Radio For Peace International Under Siege

Radio For Peace International, an independent shortwave radio station broadcasting from El Rodeo, Costa Rica, has been surrounded by security guards and its doors chained shut. The reason for the siege is unknown, as is the status of RFPI staff.

Radio For Peace International got its start in 1987 with the help of progressives from around the world and has been volunteer-driven and listener-supported ever since. It’s seen some fame for its extensive research and reporting on right-wing hate groups, and especially their prolific use of shortwave broadcasting as a propaganda outlet. Read More

Shortwave Spike

It’s been years since the shortwave pirate scene has been this active.

Normally, the best times to catch pirate broadcasts on shortwave frequencies has been weekend nights. While the spring and summer months tend to see a slowdown in activity due to increased solar and thunderstorm-induced interference, this trend has all but disappeared.

Pirates are popping up at all hours during the week, with some broadcasting marathon shows on multiple frequencies.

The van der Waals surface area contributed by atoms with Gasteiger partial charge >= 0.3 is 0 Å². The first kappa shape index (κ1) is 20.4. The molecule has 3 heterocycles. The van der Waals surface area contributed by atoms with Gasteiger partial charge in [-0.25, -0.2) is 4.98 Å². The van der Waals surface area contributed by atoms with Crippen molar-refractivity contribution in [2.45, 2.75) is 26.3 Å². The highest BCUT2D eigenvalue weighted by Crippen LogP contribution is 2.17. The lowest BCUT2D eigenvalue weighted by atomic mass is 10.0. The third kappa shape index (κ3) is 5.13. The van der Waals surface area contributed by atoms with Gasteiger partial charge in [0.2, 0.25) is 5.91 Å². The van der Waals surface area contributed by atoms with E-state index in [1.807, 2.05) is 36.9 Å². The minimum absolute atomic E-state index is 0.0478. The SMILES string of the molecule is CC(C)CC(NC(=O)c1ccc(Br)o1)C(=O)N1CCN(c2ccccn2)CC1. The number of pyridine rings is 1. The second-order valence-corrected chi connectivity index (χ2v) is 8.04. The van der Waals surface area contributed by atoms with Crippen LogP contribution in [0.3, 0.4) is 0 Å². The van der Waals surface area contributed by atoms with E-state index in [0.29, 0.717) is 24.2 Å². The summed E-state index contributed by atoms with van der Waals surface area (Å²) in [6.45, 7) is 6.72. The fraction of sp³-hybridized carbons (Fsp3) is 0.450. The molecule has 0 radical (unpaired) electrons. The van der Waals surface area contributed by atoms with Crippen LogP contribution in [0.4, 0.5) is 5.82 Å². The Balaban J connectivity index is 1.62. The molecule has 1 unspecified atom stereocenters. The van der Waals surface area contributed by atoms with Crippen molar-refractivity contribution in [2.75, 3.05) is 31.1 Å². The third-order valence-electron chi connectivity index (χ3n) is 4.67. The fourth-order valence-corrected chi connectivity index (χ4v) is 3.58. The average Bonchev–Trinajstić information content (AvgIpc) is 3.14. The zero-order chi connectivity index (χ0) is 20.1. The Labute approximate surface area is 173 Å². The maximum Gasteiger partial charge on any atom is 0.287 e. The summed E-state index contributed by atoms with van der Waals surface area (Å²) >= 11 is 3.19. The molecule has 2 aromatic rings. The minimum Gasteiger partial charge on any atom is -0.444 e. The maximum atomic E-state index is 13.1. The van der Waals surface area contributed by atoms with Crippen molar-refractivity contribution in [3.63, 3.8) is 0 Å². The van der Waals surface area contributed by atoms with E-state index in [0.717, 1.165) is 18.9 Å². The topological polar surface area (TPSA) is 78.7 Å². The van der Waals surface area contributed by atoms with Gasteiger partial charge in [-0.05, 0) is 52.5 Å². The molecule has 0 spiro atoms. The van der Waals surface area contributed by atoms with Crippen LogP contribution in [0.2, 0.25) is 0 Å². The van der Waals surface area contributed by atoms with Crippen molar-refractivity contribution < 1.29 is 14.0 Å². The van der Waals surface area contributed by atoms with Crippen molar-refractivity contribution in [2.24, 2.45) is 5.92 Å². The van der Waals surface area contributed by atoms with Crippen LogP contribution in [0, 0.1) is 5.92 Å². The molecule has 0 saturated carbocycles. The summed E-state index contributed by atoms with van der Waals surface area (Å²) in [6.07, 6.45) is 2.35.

In the United States, the FCC has spent the last few years devoting most of its enforcement resources to tracking down and busting FM microradio stations; this has left little effort directed toward monitoring the shortwave band. Read More

Itching for a Fight

Rumors of the demise of United Patriot Radio have proven to be false; whether or not this is a good thing, only time will tell.

United Patriot Radio is a shortwave pirate broadcasting from somewhere in Pulaski County, Kentucky. Run by a self-described militiaman named Steve Anderson (no relation), UPR originally came to life as Kentucky State Militia Radio (KSMR) in March, 2000, relaying militia-related news and advocating resistance to further encroachment by the Federal government on the lives of America’s citizenry.

Broadcasting on the upper sideband of 3260 kHz with a handful of watts and a homemade antenna, KSMR caused a small stir in the shortwave pirate community: never before had a clandestine station targeting the United States government actually broadcast from within its own borders.

But, as more and more people tuned in KSMR, more and more began not to like what they heard. Read More